Am I the only one who doesn't really understand what happened to Louisa? I interpreted the accident as Louisa jumping up some steps and then slipping and falling? But I don't understand how it would hurt her to such a degree that she'd suffer a concussion and become bedridden. Except for that part, I really enjoyed the foray into Lyme. It is unfortunate that Mary has to be there, but otherwise there are so many good things that came out of visiting Lyme. I enjoyed basically all of the other characters. It was also nice to read about two additional sailors, Captains Harville and Benwick, and get more of a perspective of the navy. And although things do not work out between them, I was so happy to see a potential romantic interest spark between Anne and Benwick. I feel like this interest is exactly what Anne needed to start feeling better about herself and her self-worth. And also realizing Mr. Elliot finds her to be attractive. And I love that Wentworth is jealous of Mr. Elliot! Not overtly, but he noticed how Mr. Elliot looked at Anne, and then how this gentleman of status and good looks is to be her father's heir. Wentworth's praise of Anne made me happy as well. He acknowledges that Anne is proper and capable and rational. It's like bits of cold front he puts on in front of Anne are crumbling as he sees her more and more. For me the Lyme section of the story was just more enjoyable in general and I read it faster.

5. Discuss Anne's arrival in Bath, considering the continued presence of Mr Elliot, Anne's reaction to her family and the way she begins to distance herself from them and stand up for herself more than she has been known to do.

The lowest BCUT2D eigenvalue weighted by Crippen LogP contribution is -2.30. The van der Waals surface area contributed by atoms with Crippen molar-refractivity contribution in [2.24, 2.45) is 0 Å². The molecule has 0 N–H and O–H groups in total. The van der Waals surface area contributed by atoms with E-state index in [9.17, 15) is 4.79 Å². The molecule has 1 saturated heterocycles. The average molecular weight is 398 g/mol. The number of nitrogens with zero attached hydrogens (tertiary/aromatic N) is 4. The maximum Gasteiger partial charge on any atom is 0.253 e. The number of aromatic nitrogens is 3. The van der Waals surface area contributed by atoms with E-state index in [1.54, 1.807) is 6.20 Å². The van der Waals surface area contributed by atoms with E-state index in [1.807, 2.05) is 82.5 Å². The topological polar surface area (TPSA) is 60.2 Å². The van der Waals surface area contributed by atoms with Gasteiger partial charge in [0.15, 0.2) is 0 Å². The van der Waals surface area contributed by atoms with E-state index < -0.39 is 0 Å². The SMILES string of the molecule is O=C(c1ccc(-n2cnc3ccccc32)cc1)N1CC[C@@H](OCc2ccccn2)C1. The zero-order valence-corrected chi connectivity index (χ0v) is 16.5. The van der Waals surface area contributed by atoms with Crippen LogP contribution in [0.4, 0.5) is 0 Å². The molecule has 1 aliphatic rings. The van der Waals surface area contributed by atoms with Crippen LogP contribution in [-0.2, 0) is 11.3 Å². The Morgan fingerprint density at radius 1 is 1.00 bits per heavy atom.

I am not sure it's fair to say that Mr. Elliot's continued presence in Bath is what causes Anne to distance herself from her family and stand up for herself. I think Anne's stay at Lyme is what really started giving her a sense of self-worth. It was at Lyme that people start to value Anne's presence a little more. Above all the others, it is Anne who is asked to stay and care for Lydia (although Mary cannot allow that to happen). Here in Lyme Captain Wentworth starts to acknowledge Anne's presence a bit more. And Austen describes how being near the sea in Lyme helps to enliven Anne and give her a bloom of second youth. I'm sure Anne's awareness that Captain Benwick and Mr. Elliot find her attractive also helps. I think that the combined factors of Anne's time in Lyme, in addition to being able to spend time away from her toxic family, makes Anne realize that she has some worth and her interests and opinions do matter. I was so happy to read about the Anne who travels to Bath, because this Anne is still the same good and caring person, but she does have a bit more self-assurance and decides to do things like visit old acquaintances instead of being bullied to go where her family expects her to go.

Random observation: Has anyone else noticed how many times Jane Austen is able to add the word persuade into Persuasion? It's ridiculous. It seems like at least once a chapter a character speaks of someone else persuading him or her to do something. It makes me wonder if there's some specific instance that Austen wanted to refer to by choosing this title, or rather if she's making a commentary of how easily people are persuaded and influenced by the thoughts and opinions of others.
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Amanda loves few things better than sitting down with a cup of tea and a book. She frequently stays up far too late, telling herself she just needs to finish one more page. When she's not wrapped up in the stories of others, Amanda works as a children's librarian in a public library.


  1. Can we discuss how the bloom of youth is lost at age 27?!


    -Mary @ My Sisters Bookshelf

    1. I know! It is a bit ridiculous lol. But she does regain her youth and happiness by the end of the story at least.